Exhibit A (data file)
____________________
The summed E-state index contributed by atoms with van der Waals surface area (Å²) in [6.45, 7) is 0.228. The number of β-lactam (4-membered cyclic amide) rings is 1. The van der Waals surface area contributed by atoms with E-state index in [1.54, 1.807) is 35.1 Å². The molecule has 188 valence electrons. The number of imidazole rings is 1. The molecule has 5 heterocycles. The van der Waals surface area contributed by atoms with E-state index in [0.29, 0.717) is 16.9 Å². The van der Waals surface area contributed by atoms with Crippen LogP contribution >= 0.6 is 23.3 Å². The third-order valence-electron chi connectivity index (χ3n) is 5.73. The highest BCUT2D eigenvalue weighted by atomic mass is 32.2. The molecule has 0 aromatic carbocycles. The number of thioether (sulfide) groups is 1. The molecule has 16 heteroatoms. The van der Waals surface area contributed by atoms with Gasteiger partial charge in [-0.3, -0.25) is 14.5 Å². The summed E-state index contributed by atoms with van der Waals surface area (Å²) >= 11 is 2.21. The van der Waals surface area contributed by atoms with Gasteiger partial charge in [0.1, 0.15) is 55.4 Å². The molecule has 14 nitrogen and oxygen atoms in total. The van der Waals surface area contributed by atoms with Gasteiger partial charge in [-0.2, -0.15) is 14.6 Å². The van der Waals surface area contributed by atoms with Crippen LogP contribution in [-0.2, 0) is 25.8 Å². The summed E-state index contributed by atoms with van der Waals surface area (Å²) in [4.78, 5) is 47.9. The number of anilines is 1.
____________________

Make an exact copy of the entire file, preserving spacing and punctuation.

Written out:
The summed E-state index contributed by atoms with van der Waals surface area (Å²) in [6.45, 7) is 0.228. The number of β-lactam (4-membered cyclic amide) rings is 1. The van der Waals surface area contributed by atoms with E-state index in [1.54, 1.807) is 35.1 Å². The molecule has 188 valence electrons. The number of imidazole rings is 1. The molecule has 5 heterocycles. The van der Waals surface area contributed by atoms with E-state index in [0.29, 0.717) is 16.9 Å². The van der Waals surface area contributed by atoms with Crippen LogP contribution >= 0.6 is 23.3 Å². The third-order valence-electron chi connectivity index (χ3n) is 5.73. The highest BCUT2D eigenvalue weighted by atomic mass is 32.2. The molecule has 0 aromatic carbocycles. The number of thioether (sulfide) groups is 1. The molecule has 16 heteroatoms. The van der Waals surface area contributed by atoms with Gasteiger partial charge in [-0.3, -0.25) is 14.5 Å². The summed E-state index contributed by atoms with van der Waals surface area (Å²) >= 11 is 2.21. The van der Waals surface area contributed by atoms with Gasteiger partial charge in [0.1, 0.15) is 55.4 Å². The molecule has 14 nitrogen and oxygen atoms in total. The van der Waals surface area contributed by atoms with Gasteiger partial charge in [-0.2, -0.15) is 14.6 Å². The van der Waals surface area contributed by atoms with Crippen LogP contribution in [-0.2, 0) is 25.8 Å². The summed E-state index contributed by atoms with van der Waals surface area (Å²) in [4.78, 5) is 47.9. The number of anilines is 1.